If you're taking enough to dehydrate your internal system, you are taking too much.

    There have never been any reports to my knowledge of any permanent damage done by scratching of the intestinal lining by DE. I've never even heard of any reports of temporary damage but I'm sure someone has claimed it. I'm not sure how you would know though without a scope. We're talking microscopic particles here.

    Typically people find that DE relieves constipation. That has certainly been my experience with it.

    Some people will find DE helpful and others will not, just like anything else. But spreading inaccuracies about the contents and the way it works to scare people away from doing their own research and making an informed decision is just not helpful.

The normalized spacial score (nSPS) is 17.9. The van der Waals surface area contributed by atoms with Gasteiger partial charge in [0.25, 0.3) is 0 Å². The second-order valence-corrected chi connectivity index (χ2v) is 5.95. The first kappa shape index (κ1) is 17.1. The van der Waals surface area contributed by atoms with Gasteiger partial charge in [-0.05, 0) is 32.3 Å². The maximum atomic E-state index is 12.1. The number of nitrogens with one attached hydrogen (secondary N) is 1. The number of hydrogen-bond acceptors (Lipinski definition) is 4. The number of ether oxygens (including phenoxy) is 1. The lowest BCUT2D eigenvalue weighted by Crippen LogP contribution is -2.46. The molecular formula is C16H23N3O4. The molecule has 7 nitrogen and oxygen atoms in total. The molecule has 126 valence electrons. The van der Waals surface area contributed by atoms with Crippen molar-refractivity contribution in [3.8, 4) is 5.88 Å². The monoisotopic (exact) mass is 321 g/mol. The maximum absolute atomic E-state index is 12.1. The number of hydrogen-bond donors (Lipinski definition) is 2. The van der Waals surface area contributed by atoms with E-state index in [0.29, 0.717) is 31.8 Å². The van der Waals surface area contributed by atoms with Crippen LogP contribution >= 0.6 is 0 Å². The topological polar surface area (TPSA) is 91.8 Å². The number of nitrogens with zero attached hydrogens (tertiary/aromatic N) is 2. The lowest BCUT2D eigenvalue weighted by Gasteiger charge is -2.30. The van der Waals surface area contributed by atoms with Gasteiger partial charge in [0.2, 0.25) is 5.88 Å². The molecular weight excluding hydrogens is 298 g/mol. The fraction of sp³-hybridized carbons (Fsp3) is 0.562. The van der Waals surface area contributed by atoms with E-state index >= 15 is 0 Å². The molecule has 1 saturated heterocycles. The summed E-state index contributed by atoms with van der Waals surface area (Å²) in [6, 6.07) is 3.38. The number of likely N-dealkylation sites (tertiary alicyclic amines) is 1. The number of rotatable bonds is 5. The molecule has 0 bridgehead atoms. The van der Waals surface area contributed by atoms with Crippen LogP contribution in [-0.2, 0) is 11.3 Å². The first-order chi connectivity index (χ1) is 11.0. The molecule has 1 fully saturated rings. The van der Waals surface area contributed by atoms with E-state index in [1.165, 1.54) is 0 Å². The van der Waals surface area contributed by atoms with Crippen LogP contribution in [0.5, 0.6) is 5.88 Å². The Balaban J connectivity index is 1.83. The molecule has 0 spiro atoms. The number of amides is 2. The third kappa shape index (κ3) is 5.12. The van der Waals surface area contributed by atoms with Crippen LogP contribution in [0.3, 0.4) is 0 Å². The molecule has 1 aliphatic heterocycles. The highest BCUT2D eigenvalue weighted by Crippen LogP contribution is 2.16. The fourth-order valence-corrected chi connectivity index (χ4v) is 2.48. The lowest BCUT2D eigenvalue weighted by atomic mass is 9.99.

Sidereal and whodathunkit like this.
  5. Changexpert

    Changexpert Senior Member

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    Do you mind where you got those numbers as well? According to what I found, the lead content in oysters are less than 1.5 PPM (1). Depending on where the oysters are caught, the lead content in oysters can be close to 0 ppm (2). Also, where did you find that DE contains 50 ppm for food grade and as much as 1200 ppm for non-food grade? I found a website that sells DE stating that their product contains 50 ppm of lead (3). The other website I found claims that food grade DE contains 5 ppm lead (4). I realize that making a food grade DE is an intricate process and there can be much variation in filtering out lead composition, but these numbers are still higher than the contents in the oysters. It would be helpful if you could cite your sources as well.